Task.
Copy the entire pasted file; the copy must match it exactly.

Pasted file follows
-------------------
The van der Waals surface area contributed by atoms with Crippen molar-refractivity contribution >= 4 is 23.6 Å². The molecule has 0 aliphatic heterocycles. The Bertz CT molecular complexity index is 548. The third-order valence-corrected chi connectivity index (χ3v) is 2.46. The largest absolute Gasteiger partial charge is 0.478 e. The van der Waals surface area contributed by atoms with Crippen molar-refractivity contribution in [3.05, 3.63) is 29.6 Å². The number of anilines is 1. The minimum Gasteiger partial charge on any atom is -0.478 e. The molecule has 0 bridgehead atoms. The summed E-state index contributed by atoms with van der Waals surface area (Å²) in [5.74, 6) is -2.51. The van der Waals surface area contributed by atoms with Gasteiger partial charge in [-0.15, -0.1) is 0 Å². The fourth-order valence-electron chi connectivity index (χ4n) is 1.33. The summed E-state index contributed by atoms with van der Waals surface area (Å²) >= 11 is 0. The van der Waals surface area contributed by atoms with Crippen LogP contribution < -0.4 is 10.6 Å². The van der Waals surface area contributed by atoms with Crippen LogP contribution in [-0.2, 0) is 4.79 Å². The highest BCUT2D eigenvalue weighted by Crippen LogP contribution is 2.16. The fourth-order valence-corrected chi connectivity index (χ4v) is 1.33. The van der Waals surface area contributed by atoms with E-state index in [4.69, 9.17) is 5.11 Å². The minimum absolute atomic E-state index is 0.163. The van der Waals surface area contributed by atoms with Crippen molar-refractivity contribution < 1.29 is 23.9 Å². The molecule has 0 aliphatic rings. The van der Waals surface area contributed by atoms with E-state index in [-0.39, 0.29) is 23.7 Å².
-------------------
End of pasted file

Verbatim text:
The van der Waals surface area contributed by atoms with Crippen molar-refractivity contribution >= 4 is 23.6 Å². The molecule has 0 aliphatic heterocycles. The Bertz CT molecular complexity index is 548. The third-order valence-corrected chi connectivity index (χ3v) is 2.46. The largest absolute Gasteiger partial charge is 0.478 e. The van der Waals surface area contributed by atoms with Crippen molar-refractivity contribution in [3.05, 3.63) is 29.6 Å². The number of anilines is 1. The minimum Gasteiger partial charge on any atom is -0.478 e. The molecule has 0 bridgehead atoms. The summed E-state index contributed by atoms with van der Waals surface area (Å²) in [5.74, 6) is -2.51. The van der Waals surface area contributed by atoms with Gasteiger partial charge in [-0.15, -0.1) is 0 Å². The fourth-order valence-electron chi connectivity index (χ4n) is 1.33. The summed E-state index contributed by atoms with van der Waals surface area (Å²) >= 11 is 0. The van der Waals surface area contributed by atoms with Crippen LogP contribution < -0.4 is 10.6 Å². The van der Waals surface area contributed by atoms with Crippen LogP contribution in [-0.2, 0) is 4.79 Å². The highest BCUT2D eigenvalue weighted by Crippen LogP contribution is 2.16. The fourth-order valence-corrected chi connectivity index (χ4v) is 1.33. The van der Waals surface area contributed by atoms with E-state index in [4.69, 9.17) is 5.11 Å². The minimum absolute atomic E-state index is 0.163. The van der Waals surface area contributed by atoms with Crippen molar-refractivity contribution < 1.29 is 23.9 Å². The molecule has 0 aliphatic rings. The van der Waals surface area contributed by atoms with E-state index in [-0.39, 0.29) is 23.7 Å².